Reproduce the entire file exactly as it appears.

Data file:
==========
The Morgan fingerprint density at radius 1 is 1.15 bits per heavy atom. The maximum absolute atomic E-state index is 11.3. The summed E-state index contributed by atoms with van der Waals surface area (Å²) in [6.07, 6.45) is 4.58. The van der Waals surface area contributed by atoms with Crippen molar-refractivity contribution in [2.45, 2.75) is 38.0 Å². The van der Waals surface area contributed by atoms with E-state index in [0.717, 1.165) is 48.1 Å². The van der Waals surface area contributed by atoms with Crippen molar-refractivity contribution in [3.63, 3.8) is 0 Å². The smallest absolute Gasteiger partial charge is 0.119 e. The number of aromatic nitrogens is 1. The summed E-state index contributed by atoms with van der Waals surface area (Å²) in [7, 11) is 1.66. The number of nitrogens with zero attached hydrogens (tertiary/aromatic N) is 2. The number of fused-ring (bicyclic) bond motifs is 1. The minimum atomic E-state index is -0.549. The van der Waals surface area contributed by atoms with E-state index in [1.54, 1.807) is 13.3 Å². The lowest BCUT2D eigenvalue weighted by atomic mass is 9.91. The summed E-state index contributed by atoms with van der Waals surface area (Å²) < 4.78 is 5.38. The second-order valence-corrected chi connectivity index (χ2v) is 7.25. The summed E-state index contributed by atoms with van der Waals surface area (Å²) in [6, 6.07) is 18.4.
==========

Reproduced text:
The Morgan fingerprint density at radius 1 is 1.15 bits per heavy atom. The maximum absolute atomic E-state index is 11.3. The summed E-state index contributed by atoms with van der Waals surface area (Å²) in [6.07, 6.45) is 4.58. The van der Waals surface area contributed by atoms with Crippen molar-refractivity contribution in [2.45, 2.75) is 38.0 Å². The van der Waals surface area contributed by atoms with E-state index in [0.717, 1.165) is 48.1 Å². The van der Waals surface area contributed by atoms with Crippen molar-refractivity contribution in [3.63, 3.8) is 0 Å². The smallest absolute Gasteiger partial charge is 0.119 e. The number of aromatic nitrogens is 1. The summed E-state index contributed by atoms with van der Waals surface area (Å²) in [7, 11) is 1.66. The number of nitrogens with zero attached hydrogens (tertiary/aromatic N) is 2. The number of fused-ring (bicyclic) bond motifs is 1. The minimum atomic E-state index is -0.549. The van der Waals surface area contributed by atoms with E-state index in [1.54, 1.807) is 13.3 Å². The lowest BCUT2D eigenvalue weighted by atomic mass is 9.91. The summed E-state index contributed by atoms with van der Waals surface area (Å²) < 4.78 is 5.38. The second-order valence-corrected chi connectivity index (χ2v) is 7.25. The summed E-state index contributed by atoms with van der Waals surface area (Å²) in [6, 6.07) is 18.4.